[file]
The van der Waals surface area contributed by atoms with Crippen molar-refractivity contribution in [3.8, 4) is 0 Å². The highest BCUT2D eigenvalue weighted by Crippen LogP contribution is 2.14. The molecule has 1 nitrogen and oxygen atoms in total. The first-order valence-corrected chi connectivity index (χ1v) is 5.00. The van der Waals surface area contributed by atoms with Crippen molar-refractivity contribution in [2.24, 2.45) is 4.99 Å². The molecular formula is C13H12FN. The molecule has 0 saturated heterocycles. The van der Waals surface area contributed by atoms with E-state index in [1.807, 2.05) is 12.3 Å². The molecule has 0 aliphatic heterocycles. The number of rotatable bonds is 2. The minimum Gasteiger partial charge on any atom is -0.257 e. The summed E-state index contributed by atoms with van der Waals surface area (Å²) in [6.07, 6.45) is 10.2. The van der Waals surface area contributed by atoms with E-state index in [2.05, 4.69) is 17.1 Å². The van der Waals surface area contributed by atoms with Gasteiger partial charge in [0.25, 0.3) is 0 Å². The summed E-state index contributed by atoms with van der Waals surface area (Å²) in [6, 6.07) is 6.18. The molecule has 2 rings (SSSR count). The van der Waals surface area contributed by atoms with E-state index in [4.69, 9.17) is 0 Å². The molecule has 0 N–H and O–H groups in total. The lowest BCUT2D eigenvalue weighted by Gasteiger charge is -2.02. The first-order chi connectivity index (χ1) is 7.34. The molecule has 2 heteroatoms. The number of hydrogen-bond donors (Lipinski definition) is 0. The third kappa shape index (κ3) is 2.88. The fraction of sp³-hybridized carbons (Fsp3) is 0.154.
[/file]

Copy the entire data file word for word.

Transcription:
The van der Waals surface area contributed by atoms with Crippen molar-refractivity contribution in [3.8, 4) is 0 Å². The highest BCUT2D eigenvalue weighted by Crippen LogP contribution is 2.14. The molecule has 1 nitrogen and oxygen atoms in total. The first-order valence-corrected chi connectivity index (χ1v) is 5.00. The van der Waals surface area contributed by atoms with Crippen molar-refractivity contribution in [2.24, 2.45) is 4.99 Å². The molecular formula is C13H12FN. The molecule has 0 saturated heterocycles. The van der Waals surface area contributed by atoms with E-state index in [1.807, 2.05) is 12.3 Å². The molecule has 0 aliphatic heterocycles. The number of rotatable bonds is 2. The minimum Gasteiger partial charge on any atom is -0.257 e. The summed E-state index contributed by atoms with van der Waals surface area (Å²) in [6.07, 6.45) is 10.2. The van der Waals surface area contributed by atoms with E-state index in [2.05, 4.69) is 17.1 Å². The van der Waals surface area contributed by atoms with Gasteiger partial charge in [0.25, 0.3) is 0 Å². The summed E-state index contributed by atoms with van der Waals surface area (Å²) in [6, 6.07) is 6.18. The molecule has 2 rings (SSSR count). The van der Waals surface area contributed by atoms with E-state index in [4.69, 9.17) is 0 Å². The molecule has 0 N–H and O–H groups in total. The lowest BCUT2D eigenvalue weighted by Gasteiger charge is -2.02. The first-order chi connectivity index (χ1) is 7.34. The molecule has 2 heteroatoms. The number of hydrogen-bond donors (Lipinski definition) is 0. The third kappa shape index (κ3) is 2.88. The fraction of sp³-hybridized carbons (Fsp3) is 0.154.